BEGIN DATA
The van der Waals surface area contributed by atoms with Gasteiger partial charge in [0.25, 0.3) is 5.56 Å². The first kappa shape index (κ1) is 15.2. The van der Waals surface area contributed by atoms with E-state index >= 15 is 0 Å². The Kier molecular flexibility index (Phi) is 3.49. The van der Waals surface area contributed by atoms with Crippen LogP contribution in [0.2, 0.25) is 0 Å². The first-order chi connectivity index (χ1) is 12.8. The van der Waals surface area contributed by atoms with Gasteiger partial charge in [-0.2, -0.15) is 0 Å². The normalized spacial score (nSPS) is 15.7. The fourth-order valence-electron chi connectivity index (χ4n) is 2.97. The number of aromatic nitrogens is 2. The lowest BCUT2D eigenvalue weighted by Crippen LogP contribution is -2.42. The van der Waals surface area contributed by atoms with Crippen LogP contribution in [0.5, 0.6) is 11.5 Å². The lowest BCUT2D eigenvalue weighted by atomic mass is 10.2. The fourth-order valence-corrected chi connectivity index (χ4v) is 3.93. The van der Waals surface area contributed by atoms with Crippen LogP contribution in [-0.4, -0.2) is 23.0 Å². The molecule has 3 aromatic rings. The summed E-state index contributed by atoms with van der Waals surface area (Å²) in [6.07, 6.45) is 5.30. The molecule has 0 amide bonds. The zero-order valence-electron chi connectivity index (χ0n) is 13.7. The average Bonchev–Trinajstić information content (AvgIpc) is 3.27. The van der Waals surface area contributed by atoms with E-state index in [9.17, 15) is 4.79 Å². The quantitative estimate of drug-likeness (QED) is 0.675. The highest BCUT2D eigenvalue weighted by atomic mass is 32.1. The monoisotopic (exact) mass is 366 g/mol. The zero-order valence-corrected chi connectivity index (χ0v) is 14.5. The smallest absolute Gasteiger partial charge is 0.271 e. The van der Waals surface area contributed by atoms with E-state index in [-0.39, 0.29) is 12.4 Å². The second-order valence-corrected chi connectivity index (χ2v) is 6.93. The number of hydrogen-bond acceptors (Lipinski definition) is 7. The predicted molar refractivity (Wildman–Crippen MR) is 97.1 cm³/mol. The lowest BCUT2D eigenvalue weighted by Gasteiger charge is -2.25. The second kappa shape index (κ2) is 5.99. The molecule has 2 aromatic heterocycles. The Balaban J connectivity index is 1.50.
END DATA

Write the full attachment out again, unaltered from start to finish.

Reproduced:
The van der Waals surface area contributed by atoms with Gasteiger partial charge in [0.25, 0.3) is 5.56 Å². The first kappa shape index (κ1) is 15.2. The van der Waals surface area contributed by atoms with E-state index >= 15 is 0 Å². The Kier molecular flexibility index (Phi) is 3.49. The van der Waals surface area contributed by atoms with Crippen LogP contribution in [0.2, 0.25) is 0 Å². The first-order chi connectivity index (χ1) is 12.8. The van der Waals surface area contributed by atoms with Gasteiger partial charge in [-0.2, -0.15) is 0 Å². The normalized spacial score (nSPS) is 15.7. The fourth-order valence-electron chi connectivity index (χ4n) is 2.97. The number of aromatic nitrogens is 2. The lowest BCUT2D eigenvalue weighted by Crippen LogP contribution is -2.42. The van der Waals surface area contributed by atoms with Crippen LogP contribution in [0.5, 0.6) is 11.5 Å². The lowest BCUT2D eigenvalue weighted by atomic mass is 10.2. The fourth-order valence-corrected chi connectivity index (χ4v) is 3.93. The van der Waals surface area contributed by atoms with Crippen LogP contribution in [-0.4, -0.2) is 23.0 Å². The molecule has 3 aromatic rings. The summed E-state index contributed by atoms with van der Waals surface area (Å²) in [6.07, 6.45) is 5.30. The molecule has 0 amide bonds. The zero-order valence-electron chi connectivity index (χ0n) is 13.7. The average Bonchev–Trinajstić information content (AvgIpc) is 3.27. The van der Waals surface area contributed by atoms with E-state index in [9.17, 15) is 4.79 Å². The quantitative estimate of drug-likeness (QED) is 0.675. The highest BCUT2D eigenvalue weighted by atomic mass is 32.1. The monoisotopic (exact) mass is 366 g/mol. The zero-order valence-corrected chi connectivity index (χ0v) is 14.5. The smallest absolute Gasteiger partial charge is 0.271 e. The van der Waals surface area contributed by atoms with E-state index in [-0.39, 0.29) is 12.4 Å². The second-order valence-corrected chi connectivity index (χ2v) is 6.93. The number of hydrogen-bond acceptors (Lipinski definition) is 7. The predicted molar refractivity (Wildman–Crippen MR) is 97.1 cm³/mol. The lowest BCUT2D eigenvalue weighted by Gasteiger charge is -2.25. The second kappa shape index (κ2) is 5.99. The molecule has 2 aromatic heterocycles. The Balaban J connectivity index is 1.50.